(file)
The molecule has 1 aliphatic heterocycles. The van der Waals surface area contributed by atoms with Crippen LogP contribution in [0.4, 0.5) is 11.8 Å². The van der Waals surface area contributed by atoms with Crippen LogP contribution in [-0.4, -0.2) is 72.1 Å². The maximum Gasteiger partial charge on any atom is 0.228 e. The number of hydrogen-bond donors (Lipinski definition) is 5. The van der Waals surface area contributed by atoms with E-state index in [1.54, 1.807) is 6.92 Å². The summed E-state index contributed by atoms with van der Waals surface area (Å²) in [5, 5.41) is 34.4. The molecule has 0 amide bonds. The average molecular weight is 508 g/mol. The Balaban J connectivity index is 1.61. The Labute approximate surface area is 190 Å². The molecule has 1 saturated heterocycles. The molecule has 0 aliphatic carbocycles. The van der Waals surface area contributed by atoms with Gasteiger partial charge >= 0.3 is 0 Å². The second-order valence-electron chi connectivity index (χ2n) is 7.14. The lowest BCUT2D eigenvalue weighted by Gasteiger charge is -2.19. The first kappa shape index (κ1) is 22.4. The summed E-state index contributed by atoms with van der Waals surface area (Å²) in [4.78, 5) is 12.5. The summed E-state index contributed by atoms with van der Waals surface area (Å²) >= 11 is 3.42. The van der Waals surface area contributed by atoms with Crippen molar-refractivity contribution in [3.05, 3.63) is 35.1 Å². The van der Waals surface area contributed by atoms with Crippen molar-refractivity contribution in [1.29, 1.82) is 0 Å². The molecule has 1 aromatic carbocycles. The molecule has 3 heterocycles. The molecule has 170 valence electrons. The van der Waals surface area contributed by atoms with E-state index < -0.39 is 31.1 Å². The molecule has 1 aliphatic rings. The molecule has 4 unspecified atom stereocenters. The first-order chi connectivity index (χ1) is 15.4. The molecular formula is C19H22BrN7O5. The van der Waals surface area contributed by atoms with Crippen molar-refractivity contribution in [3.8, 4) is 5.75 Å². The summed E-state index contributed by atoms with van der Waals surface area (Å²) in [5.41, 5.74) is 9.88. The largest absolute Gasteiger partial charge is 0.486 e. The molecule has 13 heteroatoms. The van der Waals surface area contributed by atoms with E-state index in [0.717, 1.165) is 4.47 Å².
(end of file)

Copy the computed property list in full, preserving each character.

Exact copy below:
The molecule has 1 aliphatic heterocycles. The van der Waals surface area contributed by atoms with Crippen LogP contribution in [0.4, 0.5) is 11.8 Å². The van der Waals surface area contributed by atoms with Crippen LogP contribution in [-0.4, -0.2) is 72.1 Å². The maximum Gasteiger partial charge on any atom is 0.228 e. The number of hydrogen-bond donors (Lipinski definition) is 5. The van der Waals surface area contributed by atoms with E-state index in [1.54, 1.807) is 6.92 Å². The summed E-state index contributed by atoms with van der Waals surface area (Å²) in [5, 5.41) is 34.4. The molecule has 0 amide bonds. The average molecular weight is 508 g/mol. The Balaban J connectivity index is 1.61. The Labute approximate surface area is 190 Å². The molecule has 1 saturated heterocycles. The molecule has 0 aliphatic carbocycles. The van der Waals surface area contributed by atoms with Gasteiger partial charge >= 0.3 is 0 Å². The second-order valence-electron chi connectivity index (χ2n) is 7.14. The lowest BCUT2D eigenvalue weighted by Gasteiger charge is -2.19. The first kappa shape index (κ1) is 22.4. The summed E-state index contributed by atoms with van der Waals surface area (Å²) in [4.78, 5) is 12.5. The summed E-state index contributed by atoms with van der Waals surface area (Å²) >= 11 is 3.42. The van der Waals surface area contributed by atoms with Crippen molar-refractivity contribution in [3.05, 3.63) is 35.1 Å². The van der Waals surface area contributed by atoms with Crippen molar-refractivity contribution in [1.29, 1.82) is 0 Å². The molecule has 1 aromatic carbocycles. The molecule has 3 heterocycles. The molecule has 170 valence electrons. The van der Waals surface area contributed by atoms with E-state index < -0.39 is 31.1 Å². The molecule has 1 aliphatic rings. The molecule has 4 unspecified atom stereocenters. The first-order chi connectivity index (χ1) is 15.4. The molecular formula is C19H22BrN7O5. The van der Waals surface area contributed by atoms with Crippen molar-refractivity contribution in [3.8, 4) is 5.75 Å². The summed E-state index contributed by atoms with van der Waals surface area (Å²) in [5.41, 5.74) is 9.88. The largest absolute Gasteiger partial charge is 0.486 e. The molecule has 13 heteroatoms. The van der Waals surface area contributed by atoms with E-state index in [0.717, 1.165) is 4.47 Å².